Shirley Jackson’s deliciously unsettling novel about a perverse, isolated, and possibly murderous family takes readers deep into a labyrinth of dark neurosis, macabre humor, and gothic atmosphere.
Six years after four family members died suspiciously of arsenic poisoning, the three remaining Blackwoods—elder, agoraphobic sister Constance; wheelchair-bound Uncle Julian; and eighteen-year-old Mary Katherine, or, Merricat—live together in pleasant isolation. Merricat has developed an idiosyncratic system of rules and protective magic to guard the estate against intrusions from hostile villagers. But one day a stranger arrives—cousin Charles, with his eye on the Blackwood fortune—and manages to penetrate into their carefully shielded lives. Unable to drive him away by either polite or occult means, Merricat adopts more desperate methods, resulting in crisis, tragedy, and the revelation of a terrible secret.
Jackson’s novel emerges less as a study in eccentricity and more—like some of her other fictions—as a powerful critique of the anxious, ruthless processes involved in the maintenance of normalcy itself.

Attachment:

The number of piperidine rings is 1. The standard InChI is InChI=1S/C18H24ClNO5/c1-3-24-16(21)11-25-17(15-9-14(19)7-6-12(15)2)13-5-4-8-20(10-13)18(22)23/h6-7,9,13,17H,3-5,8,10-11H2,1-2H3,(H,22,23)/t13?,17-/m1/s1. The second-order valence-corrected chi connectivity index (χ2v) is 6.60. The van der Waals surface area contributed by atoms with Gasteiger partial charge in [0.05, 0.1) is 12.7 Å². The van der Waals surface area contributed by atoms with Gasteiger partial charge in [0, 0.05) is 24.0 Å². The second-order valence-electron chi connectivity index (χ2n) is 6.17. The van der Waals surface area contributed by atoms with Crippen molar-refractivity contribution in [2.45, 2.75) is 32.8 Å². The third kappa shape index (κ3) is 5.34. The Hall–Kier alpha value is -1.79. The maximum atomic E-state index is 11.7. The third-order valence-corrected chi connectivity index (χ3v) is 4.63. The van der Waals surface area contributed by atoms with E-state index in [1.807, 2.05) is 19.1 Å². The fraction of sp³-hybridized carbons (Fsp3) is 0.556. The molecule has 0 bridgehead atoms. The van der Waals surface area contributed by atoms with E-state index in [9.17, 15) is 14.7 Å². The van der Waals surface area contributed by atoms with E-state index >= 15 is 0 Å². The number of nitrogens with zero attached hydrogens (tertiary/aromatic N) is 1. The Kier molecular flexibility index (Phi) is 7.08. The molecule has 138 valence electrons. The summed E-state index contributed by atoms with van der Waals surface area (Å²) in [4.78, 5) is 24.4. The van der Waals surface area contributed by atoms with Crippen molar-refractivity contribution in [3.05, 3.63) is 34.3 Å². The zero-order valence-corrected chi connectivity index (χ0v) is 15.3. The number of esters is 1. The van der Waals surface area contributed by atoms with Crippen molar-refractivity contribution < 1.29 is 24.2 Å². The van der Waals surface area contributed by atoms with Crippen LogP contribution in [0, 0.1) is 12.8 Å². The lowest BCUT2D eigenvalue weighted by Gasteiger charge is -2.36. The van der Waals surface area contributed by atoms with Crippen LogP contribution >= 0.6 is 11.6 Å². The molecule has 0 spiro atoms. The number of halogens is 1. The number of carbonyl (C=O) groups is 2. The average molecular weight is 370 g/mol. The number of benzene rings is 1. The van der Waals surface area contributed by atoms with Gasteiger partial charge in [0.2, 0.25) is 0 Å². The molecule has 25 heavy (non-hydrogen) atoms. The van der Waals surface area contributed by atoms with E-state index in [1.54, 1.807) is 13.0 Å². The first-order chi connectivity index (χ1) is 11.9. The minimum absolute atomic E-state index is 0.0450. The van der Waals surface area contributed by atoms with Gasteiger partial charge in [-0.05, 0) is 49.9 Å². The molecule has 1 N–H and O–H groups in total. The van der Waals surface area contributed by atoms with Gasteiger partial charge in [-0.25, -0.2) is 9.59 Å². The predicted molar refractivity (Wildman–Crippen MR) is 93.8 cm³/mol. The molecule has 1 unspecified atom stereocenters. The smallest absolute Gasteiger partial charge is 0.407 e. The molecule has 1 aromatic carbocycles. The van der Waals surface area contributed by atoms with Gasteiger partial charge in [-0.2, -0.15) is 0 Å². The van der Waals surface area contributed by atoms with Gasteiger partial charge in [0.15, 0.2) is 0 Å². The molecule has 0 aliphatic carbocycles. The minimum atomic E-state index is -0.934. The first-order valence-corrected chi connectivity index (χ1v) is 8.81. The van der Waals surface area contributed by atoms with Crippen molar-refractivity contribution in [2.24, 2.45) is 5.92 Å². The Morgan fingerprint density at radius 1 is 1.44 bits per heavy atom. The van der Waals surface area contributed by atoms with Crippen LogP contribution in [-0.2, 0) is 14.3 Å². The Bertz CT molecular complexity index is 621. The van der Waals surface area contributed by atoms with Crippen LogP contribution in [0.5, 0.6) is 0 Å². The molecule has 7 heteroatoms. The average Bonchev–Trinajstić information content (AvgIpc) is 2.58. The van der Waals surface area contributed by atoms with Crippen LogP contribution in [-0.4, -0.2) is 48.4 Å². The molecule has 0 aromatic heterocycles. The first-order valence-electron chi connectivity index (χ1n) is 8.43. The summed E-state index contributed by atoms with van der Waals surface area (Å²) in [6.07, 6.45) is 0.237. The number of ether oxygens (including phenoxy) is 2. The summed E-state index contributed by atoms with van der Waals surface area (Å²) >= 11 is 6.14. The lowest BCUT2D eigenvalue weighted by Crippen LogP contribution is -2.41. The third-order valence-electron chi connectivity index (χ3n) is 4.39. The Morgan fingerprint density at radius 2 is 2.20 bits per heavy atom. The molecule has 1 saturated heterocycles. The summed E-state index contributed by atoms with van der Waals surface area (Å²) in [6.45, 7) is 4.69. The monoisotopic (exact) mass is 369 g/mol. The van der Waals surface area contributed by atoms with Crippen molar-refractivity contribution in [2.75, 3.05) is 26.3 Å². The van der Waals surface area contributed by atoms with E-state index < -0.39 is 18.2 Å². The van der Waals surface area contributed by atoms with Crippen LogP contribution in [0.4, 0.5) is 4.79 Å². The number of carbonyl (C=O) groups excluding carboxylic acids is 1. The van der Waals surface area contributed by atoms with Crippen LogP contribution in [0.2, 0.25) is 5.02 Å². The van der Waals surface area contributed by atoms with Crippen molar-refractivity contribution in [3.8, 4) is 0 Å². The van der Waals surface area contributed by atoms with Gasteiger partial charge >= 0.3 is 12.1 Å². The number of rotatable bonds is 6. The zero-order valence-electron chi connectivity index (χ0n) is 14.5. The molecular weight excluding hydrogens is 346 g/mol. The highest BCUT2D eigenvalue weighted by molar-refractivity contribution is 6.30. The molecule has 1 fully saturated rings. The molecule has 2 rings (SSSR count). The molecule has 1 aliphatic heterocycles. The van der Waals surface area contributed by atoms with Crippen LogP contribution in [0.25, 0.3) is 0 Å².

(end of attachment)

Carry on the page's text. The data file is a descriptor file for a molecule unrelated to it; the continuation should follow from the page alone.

Bernadette Dunne has been honored to narrate the work of some of the finest fiction and nonfiction writers of our time, including Margaret Atwood, Joyce Carol Oates, and Sandra Day O'Connor. The winner of more than a dozen Earphones Awards and a three-time Audie Award nominee, she has voiced countless bestsellers, including Memoirs of a Geisha, The Devil Wears Prada, and A Tree Grows in Brooklyn. She studied at The Royal National Theater and lives in New York.